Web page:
What do you do if you’re a young physician with a growing sense of social justice, and the world looks like it’s in political upheaval around you?
In 1970, about two-dozen young physicians asked themselves this very question. They chose to do their internships and residencies at Lincoln Hospital in the South Bronx and called themselves the Lincoln Collective. Over the next few years, they worked in one of the most dilapidated and difficult public hospitals in the United States. Some were motivated by an inclination to serve the most marginalized and medically underserved patients. Others saw themselves and the Collective as a medical cadre; part of a much larger process of radical political transformation. Most fell somewhere in between.
Merlin Chowkwanyun’s talk discusses the origins of the Collective; its successes and frustrations; and the often tense relationship between its members and revolutionary Third World groups that had also taken an interest in health activism as well.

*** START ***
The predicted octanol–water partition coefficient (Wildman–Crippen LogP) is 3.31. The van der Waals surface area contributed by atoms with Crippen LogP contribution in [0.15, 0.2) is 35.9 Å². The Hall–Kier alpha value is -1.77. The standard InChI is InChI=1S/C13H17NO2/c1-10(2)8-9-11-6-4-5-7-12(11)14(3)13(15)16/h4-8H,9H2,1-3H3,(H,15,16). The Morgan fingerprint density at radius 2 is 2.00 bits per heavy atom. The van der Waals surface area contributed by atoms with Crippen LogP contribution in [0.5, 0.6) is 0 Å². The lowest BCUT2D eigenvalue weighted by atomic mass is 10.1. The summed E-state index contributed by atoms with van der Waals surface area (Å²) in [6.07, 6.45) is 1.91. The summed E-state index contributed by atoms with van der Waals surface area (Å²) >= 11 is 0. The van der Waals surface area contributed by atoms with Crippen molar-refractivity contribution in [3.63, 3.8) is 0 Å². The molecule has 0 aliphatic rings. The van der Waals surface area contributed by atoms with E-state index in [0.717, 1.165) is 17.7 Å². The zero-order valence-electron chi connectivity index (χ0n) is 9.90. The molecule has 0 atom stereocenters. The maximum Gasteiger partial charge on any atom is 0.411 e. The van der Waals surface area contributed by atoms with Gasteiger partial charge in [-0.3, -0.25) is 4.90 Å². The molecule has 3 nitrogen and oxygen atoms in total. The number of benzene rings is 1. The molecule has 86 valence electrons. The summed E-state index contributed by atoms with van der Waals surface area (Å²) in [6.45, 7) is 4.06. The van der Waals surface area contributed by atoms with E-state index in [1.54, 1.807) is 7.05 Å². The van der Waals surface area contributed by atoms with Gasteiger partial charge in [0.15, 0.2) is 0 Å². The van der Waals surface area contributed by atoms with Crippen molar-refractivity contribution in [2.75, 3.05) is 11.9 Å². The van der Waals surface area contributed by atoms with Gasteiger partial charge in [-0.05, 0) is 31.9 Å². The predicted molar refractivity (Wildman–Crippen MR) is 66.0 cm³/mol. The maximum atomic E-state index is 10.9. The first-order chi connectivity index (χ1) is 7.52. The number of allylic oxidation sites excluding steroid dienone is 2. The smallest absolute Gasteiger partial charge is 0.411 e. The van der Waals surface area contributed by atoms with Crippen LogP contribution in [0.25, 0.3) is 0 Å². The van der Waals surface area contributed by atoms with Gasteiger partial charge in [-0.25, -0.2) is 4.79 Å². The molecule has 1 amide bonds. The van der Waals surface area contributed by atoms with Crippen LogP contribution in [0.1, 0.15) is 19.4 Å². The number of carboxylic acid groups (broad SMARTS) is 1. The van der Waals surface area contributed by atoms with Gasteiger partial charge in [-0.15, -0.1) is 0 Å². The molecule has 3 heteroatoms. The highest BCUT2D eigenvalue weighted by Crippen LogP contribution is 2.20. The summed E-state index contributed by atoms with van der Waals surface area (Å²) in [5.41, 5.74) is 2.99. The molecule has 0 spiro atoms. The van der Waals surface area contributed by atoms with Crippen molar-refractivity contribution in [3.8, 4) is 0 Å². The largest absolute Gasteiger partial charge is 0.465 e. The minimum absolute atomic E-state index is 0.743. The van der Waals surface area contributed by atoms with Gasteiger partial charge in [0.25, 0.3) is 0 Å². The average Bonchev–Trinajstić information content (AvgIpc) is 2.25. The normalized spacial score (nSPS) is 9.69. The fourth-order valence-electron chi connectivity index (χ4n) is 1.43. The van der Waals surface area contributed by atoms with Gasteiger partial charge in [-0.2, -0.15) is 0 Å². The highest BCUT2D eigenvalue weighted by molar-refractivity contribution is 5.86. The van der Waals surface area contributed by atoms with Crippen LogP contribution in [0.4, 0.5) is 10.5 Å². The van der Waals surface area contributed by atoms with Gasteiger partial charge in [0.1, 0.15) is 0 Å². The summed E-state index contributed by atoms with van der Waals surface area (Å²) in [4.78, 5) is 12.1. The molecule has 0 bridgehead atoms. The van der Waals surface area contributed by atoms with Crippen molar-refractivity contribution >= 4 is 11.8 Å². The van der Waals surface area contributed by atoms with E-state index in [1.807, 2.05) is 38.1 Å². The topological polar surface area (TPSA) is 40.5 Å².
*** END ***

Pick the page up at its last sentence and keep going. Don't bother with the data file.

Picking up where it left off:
About the Speaker
Merlin Chowkwanyun is an Assistant Professor of Sociomedical Sciences at Columbia University’s Mailman School of Public Health. He is writing a book on health care activism in the 1960s and 1970s. His interests include environmental health policy, medical care organization, and social movements around health.
This lecture is part of the New York Academy of Medicine Library’s History of Medicine series.
Date: Tuesday, May 24, 2016
Time: 6:00 PM – 7:30 PM
Location: The New York Academy of Medicine, 1216 Fifth Avenue at 103rd Street, New York, NY 10029
Free and open to the public; advance registration is requested. To register for this event: http://www.nyam.org/events/event/new-york-city-health-activism-1970s/
For more information about this and other upcoming history of medicine events in the New York area, see the calendar page of our blog, “Books, Health, and History”: http://nyamcenterforhistory.org/calendar/.
The New York Academy of Medicine, 1216 Fifth Avenue at 103rd Street, New York, NY 10029